The Scottish design wunderkind opens up to Buro correspondent, Silvia Bombardini, about the lack of mystery these days, and his concerns regarding the breakneck speed of fashion
Ten years ago, and four hours or so after his graduation, Christopher Kane and his sister Tammy launched his eponymous label. Much different was fashion back then; Kane remembers it to be much simpler. Graduates did their research in libraries, and designers took their time. And after a much praised debut that caught the eye of Donatella Versace — that would lead him to design for Versus shortly after — Kane was allowed to take what he describes as 'baby steps', towards the success he enjoys today. Over the past decade, Kane picked up many an award as his main line spawned a multitude of new categories: Menswear, handbags, shoes, resort and pre-fall collections — all without compromising any aspect of his work; the quality and character of his designs remained intact. Last year, with the support of the Kering group, he's opened up his first flagship store in London's Mayfair, and has an e-commerce website in the works. At his studio in Hackney, as we're surrounded by life-sized nude sketches from his FW15 'Lovers' Lace' collection taped to the walls, Kane opens up about the fashion industry that's gained plenty of speed but, lost some of its mystery; and where its people still love a good surprise, but are often too quick to judge. Speaking fondly of the ducklings and swans that inspire him and his ever-changing Christopher Kane girl — from bandage dresses, lace and tape, phallic florals to abattoir shoes — his vision is crystal clear: "If good is great, bad is even better sometimes."
As we're speaking on the 10th anniversary of Christopher Kane, the label, I thought we could begin by looking back for a moment to how it all started. There's been quite a few industry figures lately who have spoken up to discourage young designers from starting their own company straight after school. In the context of this debate, you often come up as the exception to the rule, succeeding there where many have failed — even promising brands like Meadham Kirchhoff which debuted in the same year as you did. You've often said that making mistakes is the best way to learn, so I've been wondering what kind of mistakes you've made and what have you learnt from them? I was much younger back then and it was ten years ago. The environment as well as the landscape and industry was very different. Today, everything goes at a much faster pace. It was much easier to start up back then because you were only doing two collections a year — you weren't necessarily doing pre-fall and resort because they were so new at that point. Everyone would ask, "What's that?" And now, all of a sudden, they're fundamental to grow any business.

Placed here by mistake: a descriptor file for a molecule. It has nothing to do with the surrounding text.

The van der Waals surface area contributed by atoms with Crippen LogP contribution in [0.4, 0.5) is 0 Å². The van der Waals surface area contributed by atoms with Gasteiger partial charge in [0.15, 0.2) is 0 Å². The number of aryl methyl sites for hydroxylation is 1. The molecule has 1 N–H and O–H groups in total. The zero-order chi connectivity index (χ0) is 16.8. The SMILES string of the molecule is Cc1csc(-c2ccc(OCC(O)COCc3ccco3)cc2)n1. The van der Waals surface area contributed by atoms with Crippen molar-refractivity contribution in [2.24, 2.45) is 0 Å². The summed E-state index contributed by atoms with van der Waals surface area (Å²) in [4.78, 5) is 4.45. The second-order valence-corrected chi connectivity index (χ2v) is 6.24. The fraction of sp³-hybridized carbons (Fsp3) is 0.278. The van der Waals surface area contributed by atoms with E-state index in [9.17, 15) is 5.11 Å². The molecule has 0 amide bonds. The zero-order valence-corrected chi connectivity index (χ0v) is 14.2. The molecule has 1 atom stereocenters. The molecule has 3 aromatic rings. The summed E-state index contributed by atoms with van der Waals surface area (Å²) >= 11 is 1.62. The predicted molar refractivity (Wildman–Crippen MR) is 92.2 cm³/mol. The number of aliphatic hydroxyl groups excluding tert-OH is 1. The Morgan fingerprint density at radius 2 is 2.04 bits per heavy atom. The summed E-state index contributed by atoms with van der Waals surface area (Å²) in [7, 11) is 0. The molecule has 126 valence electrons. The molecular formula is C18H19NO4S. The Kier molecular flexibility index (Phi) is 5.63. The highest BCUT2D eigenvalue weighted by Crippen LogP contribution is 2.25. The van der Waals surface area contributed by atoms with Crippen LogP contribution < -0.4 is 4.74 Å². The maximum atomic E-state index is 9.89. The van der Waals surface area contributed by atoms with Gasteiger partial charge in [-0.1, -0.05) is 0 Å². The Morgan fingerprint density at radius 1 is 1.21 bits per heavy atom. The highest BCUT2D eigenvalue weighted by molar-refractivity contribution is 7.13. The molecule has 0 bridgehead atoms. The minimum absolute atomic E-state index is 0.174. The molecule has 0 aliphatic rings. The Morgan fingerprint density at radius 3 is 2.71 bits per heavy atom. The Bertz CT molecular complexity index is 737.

That said, I think I was very lucky. I was surrounded by the right people at the right time, and although I worked really hard, it was a lot to do with having talent. Regarding Meadham Kirchhoff, they are actually talented people that are still working in the industry, so this doesn't really mean they failed. I think there's a misconception that doing this is easy when really, it isn't at all. It's a very hard industry to break into and to work in; there's so much competition. I went to Central Saint Martins which is the most competitive college in the world when it comes to our work... It really prepares you. Yes, and you honestly work with the best teachers from beginning to end, and you're taught to really just be yourself. It's a very independent course and you just have to make mistakes to go forward. Nothing is ever perfect so that's always a work in progress for sure.
It's interesting that you say it used to be easier to start a brand before. Most people would believe the opposite. I think that's a total lie. Today, there's a lot of pressure for designers to start, and then when they do actually start, there's so much stuff that people want and there's incredible demand and pressure on them. I came at a point when I could take baby steps, you know? It's true that today you can create your own model and do it your own way, and that there's never a set formula. It was really part gut instinct. I think it's really okay to just do what you want today. Fact is, you still want to create a business, and it's great to be successful — so, there just are things you need to follow. People need this, people want that... Whereas when I started out, there were just those two collections. In between that, a short holiday perhaps. Now, you do not stop thinking about work.